The day before I turned 26, I posted this Facebook status, “After tomorrow, I will be 4 years from 30 with hardly anything to show for it.” Read more
Life has a weird way of taking us through seasons of ups and downs. Some days we wake up to a beautiful sunrise and believe we are truly happy. Other days we fall asleep angry with the world or just ourselves. We may believe that our lives have very little purpose and by this time we should be doing something greater. Read more
It was a normal day at work and I was trying to grab a bite at the crowded canteen. At about the same time I reached the counter, another worker too came nearby with his plate. Since I was furiously text-messaging, I didn’t notice that the canteen staffer ignoring him started serving me first. Read more
Because of the fast track life we have, 3 minute instant noodles, one hit wonders, microblogging of non-sensible things and anything short on the side, people easily get bored and find something more exciting. I usually meet people who want to enjoy their Friday nights drinking, get wasted and sulk on emotions. Read more
Hi, I have a story to share with you. For several years, I consumed coca cola and sugary products everyday. Let me underscore that I consumed these products every single day! Literally, I was ingesting tons of refined sugar into my body, which damaged me. I could not control myself. Read more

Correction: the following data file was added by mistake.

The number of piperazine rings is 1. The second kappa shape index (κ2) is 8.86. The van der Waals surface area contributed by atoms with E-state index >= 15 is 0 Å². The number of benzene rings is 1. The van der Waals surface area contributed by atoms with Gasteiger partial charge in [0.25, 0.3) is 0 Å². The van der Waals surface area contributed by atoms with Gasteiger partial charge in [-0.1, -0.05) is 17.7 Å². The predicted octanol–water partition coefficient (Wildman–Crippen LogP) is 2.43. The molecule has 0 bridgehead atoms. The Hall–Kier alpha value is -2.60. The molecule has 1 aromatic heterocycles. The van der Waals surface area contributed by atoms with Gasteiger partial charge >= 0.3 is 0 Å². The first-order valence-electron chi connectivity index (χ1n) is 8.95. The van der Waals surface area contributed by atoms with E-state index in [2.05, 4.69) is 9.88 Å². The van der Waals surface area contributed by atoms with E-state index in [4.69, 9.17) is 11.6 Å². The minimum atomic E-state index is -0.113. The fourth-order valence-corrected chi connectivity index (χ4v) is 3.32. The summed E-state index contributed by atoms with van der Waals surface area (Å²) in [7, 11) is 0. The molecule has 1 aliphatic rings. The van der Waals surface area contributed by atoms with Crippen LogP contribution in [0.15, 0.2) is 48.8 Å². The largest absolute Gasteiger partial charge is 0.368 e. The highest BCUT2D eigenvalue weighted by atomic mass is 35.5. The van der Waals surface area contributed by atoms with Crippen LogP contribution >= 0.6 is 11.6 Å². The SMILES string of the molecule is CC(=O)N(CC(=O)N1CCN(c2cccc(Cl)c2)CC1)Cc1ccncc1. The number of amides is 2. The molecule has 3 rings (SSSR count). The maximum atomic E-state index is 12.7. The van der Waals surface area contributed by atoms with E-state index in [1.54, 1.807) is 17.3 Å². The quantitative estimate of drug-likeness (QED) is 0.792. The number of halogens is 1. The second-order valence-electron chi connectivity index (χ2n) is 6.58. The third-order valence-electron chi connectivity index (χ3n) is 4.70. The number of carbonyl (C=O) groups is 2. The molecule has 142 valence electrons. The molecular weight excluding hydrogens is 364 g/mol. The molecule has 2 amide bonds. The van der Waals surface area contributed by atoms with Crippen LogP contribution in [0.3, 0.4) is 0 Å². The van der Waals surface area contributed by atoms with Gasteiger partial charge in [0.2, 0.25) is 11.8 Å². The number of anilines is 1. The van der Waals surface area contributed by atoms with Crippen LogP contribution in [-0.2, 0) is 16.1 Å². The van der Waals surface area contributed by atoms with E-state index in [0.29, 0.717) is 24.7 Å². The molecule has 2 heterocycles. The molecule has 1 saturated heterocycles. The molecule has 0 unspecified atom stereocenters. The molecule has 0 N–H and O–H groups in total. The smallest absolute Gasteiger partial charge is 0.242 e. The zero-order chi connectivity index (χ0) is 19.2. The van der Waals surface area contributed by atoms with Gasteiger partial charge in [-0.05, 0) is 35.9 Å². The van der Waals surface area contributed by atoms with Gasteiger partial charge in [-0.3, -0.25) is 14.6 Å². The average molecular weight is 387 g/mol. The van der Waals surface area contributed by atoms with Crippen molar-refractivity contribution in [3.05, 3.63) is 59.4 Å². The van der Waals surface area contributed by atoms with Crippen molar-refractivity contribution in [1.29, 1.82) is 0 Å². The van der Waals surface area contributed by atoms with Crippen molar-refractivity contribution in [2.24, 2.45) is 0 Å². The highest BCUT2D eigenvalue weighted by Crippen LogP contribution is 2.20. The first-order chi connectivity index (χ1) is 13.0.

When a parent or other family member receives a terminal diagnosis, you may suddenly find yourself in caretaking mode, from driving to doctor’s appointments and picking up medications to handling personal care tasks such as feeding, dressing, and bathing. On top of that, you’re probably feeling the pressure to keep up a positive attitude, even though positive might be the last thing you’re actually feeling. While you keep your loved one comfortable, however, there’s one very important task that you can’t afford to overlook: taking care of yourself. Here are a few ways that you can look after yourself while providing end-of-life care for someone else. Read more
Do you smoke? If you don’t, you are a lucky one, believe me, but if your answer is yes than you are like me. A smoker! Read more
Anyone who has ever dozed off on a Sunday afternoon with a warm kitten purring on their chest or thrown a ball for a happy, clumsy dog who faithfully returns it again and again knows the joy our pets can bring us on a daily basis. For millions of people, pets introduce a circle of love: we love them, they love us, and we are both better off. And there’s more – not only are pets adorable, but they’re actually pretty good for our physical and mental health, too. If you don’t have a pet and have considered adopting one, here are four good reasons to go ahead and take the plunge.
1. Pets make it easier to stay fit